The staff member said he only speaks Korean and English. I told him we could speak Korean to which he replied in English.

He gave up communicating with me verbally and showed me a piece of paper with questions written on it.

The main question was to confirm whether I've taken a fever remedy or had symptoms of COVID-19. I had not, so I was showed to the shed for testing.

The Little Shed Area For Testing

The testing involved taking a long cotton swab and probing my throat very deep and the cotton swab turning for 5 seconds. The same was repeated with my nostril.

Some people on the Internet have mentioned it hurt, but it was okay for me.

I was told I would receive the result by the next day, but I never received any result. I just knew, if no one comes knocking on my door at random hours, it would mean I tested negative.

The Quarantine Facility

*Please note that pricing, meals, amenities and facility may differ depending on each hotel.

Ramada Yongin

I was assigned to a nice room with two twin beds with a large bathroom. But the joy didn't last long as I realized there was no washing machine and I would have to handwash my clothes.

You can open the window and loook outside. Looking out to the streets, I could see that the hotel was located in a quite remote area. Probably to make sure people don't sneak out to crowded places.

It was nice to see the mountains outside, having a little nature view was probably the best thing about the quarantine.

The Food

I was served three meals a day; breakfast at 8:00, lunch at 12:00 and dinner at 18:00.

Other than the three meal times, the staff members don't come around. For urgent needs, I would have to follow the instructions in the room and call the front desk.




Overall, I thought the food was quite good. The only downside was that the food was pretty cold and there was no microwave in the room.

It only had an electric kettle for boiling water.

Before handing out the food, the hotel will let everyone know by broadcasting. I usually waited 5 minutes before opening the door to get the food.

The orange bags provided are for garbage.

Every day from 18:30 to 19:00, all I had to do was place all the garbage into the bag, no sorting out for recycling needed, and place it by the door.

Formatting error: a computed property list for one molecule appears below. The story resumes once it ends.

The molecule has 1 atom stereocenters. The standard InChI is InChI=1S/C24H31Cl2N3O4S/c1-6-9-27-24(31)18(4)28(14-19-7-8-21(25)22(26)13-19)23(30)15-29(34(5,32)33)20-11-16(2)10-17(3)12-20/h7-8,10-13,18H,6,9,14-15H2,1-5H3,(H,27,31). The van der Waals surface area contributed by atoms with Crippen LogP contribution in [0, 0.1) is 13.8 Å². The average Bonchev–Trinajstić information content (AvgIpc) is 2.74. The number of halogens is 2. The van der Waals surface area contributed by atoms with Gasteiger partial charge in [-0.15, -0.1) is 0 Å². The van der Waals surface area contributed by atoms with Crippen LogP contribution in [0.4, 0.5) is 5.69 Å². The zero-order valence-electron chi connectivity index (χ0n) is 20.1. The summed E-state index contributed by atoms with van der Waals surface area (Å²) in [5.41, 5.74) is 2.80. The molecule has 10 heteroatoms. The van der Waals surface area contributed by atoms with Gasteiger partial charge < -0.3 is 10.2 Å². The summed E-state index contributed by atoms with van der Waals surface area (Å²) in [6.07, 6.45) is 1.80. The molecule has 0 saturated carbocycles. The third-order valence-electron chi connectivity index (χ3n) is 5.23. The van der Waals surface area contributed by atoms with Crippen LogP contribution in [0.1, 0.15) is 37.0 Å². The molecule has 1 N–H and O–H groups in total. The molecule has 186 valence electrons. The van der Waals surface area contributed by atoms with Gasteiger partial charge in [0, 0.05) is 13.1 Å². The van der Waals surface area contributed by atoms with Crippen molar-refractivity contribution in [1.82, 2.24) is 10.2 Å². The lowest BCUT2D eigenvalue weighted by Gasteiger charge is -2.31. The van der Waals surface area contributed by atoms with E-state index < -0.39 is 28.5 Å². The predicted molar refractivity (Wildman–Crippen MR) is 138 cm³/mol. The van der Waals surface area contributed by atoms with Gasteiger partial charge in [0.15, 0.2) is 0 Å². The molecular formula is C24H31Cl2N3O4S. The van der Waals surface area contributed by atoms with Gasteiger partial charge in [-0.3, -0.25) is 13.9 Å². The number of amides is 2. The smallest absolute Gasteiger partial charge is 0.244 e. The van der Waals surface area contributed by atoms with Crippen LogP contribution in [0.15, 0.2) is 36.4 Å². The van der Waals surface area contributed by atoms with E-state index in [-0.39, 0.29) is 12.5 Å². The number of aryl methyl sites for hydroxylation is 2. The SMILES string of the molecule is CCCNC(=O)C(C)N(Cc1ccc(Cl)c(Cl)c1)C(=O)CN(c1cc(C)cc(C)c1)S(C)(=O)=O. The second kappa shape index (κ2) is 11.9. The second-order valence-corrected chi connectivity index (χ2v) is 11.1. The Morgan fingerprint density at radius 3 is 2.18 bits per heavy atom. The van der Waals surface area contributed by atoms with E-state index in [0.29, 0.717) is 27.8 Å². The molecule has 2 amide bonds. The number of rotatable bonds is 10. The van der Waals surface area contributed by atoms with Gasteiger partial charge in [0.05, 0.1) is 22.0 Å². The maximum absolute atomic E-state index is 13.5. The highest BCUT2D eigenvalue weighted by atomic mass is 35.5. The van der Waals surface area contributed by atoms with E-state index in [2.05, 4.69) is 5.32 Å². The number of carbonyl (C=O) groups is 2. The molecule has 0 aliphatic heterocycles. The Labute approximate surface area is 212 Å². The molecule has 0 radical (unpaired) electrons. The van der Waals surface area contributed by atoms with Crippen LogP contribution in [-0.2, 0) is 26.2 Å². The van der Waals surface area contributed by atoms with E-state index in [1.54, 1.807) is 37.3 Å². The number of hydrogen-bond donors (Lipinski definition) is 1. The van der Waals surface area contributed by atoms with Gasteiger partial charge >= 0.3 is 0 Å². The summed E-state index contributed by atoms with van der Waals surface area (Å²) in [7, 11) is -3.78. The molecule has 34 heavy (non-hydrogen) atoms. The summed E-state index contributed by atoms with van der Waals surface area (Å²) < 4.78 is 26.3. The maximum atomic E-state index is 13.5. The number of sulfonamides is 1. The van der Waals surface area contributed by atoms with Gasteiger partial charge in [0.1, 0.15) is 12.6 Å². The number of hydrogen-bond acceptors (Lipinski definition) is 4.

A lot of people were wondering whether they could have guests or order food delivery at a quarantine hotel in Korea. Simply put, it is not allowed. After all, people are here to quarantine not be on a vacation.

I highly recommend everyone to follow the instructions from the Korean authority and to take a vacation when the situation with the pandemic improves globally.

One thing you could do is maybe bring cup ramens and snacks that you can cook up quickly with hot water.

The hotel I stayed at didn't allow food and beverage deliveries, but it allowed for friends and family to send packages to the hotel. Packages will be place by the room door at night.

After My Quarantine

Because the check-out and getting back to Seoul had me rushing, I didn't have a proper chance to take pictures, but I'll still explain how it went.

Although technically the quarantine for people end on the 14th day at 23:59 (26th at 23:59 in my case), people could not leave until 7am the next day unless a friend or a family member came to pick them up at the hotel with a car past midnight.

Otherwise, the hotel provides a drop-off service to Suseo Station and Unseo Station, and from there you can finally move around places freely.

Because Suseo Station is located close to Gangnam, I got off there. Then, I took a taxi to my home in Mullaedong.

Unseo Station is in Incheon, so you can pick and choose the station closer to your destination.

That's it for my 14-day quarantine experience in Korea!

Hope you guys found the information useful and let me know if you have any questions by leaving a comment below.